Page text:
July 1995

As members of the Religious Society of Friends (Quakers) we recognize the pervasiveness of gambling in all forms throughout our society.  It extends to all classes and to all ages.  It permeates finance and commerce as well as sports and recreation. The following statement reflects the Society of Friends' long-held testimony against gambling and lotteries and is drawn from "The Faith and Practice of the New England Yearly Meeting of Friends".

We must accept the responsibility as citizens to tax ourselves for the services we require.  We must not depend on or prey on the weakness of some to finance our common welfare.  As Friends we are called to love our neighbor and we express this love in our acceptance of the responsibility to provide for our neighbor through taxation as well as through self-giving service.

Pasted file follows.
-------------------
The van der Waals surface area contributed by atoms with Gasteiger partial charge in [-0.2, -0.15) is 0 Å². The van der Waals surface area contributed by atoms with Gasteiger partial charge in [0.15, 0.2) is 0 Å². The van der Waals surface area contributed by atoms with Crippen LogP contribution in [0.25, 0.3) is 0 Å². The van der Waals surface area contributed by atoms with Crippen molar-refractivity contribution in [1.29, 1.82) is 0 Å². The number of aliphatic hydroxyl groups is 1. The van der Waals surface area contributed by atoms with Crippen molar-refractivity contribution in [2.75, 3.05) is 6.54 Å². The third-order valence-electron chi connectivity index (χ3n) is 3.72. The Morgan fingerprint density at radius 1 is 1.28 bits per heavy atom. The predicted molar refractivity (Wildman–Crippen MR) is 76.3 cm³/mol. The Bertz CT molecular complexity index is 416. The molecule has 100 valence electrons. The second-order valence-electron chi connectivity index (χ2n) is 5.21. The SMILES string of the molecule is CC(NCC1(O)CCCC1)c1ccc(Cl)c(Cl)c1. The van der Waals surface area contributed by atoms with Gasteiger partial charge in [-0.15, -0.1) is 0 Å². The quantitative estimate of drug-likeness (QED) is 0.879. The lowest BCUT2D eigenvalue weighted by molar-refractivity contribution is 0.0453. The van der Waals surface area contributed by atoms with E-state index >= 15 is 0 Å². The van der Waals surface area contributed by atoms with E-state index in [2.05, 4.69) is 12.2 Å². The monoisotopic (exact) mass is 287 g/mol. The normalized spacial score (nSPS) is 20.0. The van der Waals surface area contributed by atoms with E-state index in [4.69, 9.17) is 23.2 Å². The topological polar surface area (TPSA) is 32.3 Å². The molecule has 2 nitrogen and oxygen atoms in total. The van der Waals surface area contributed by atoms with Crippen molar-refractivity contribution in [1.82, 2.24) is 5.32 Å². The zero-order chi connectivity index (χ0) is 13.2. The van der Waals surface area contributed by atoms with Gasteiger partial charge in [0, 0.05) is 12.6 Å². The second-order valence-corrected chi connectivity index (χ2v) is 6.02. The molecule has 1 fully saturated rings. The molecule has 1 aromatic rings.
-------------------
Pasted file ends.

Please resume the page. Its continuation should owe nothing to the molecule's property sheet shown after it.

We reject the argument that the gambling instinct is a positive quality to be encouraged and therefore the state should raise revenue from it.  Indulgence in gambling not only causes the material ruin of many individuals, but dwarfs and warps their moral and spiritual lives as their hopes are focused on financial gain for which they will have rendered no service to the community.

The leadership of our state government must recognize the danger to the future of the Commonwealth as our society becomes addicted to gambling revenues. It is immoral to encourage our citizens to be covetous, to make a profit out of the inevitable loss and possible suffering of others.

Using gambling in this way is wrong in principle. We call upon our elected officials to recognize the damage we are inflicting on our neighbors with our current practices and to respond to public discussion on the true effects of state-sponsored gambling.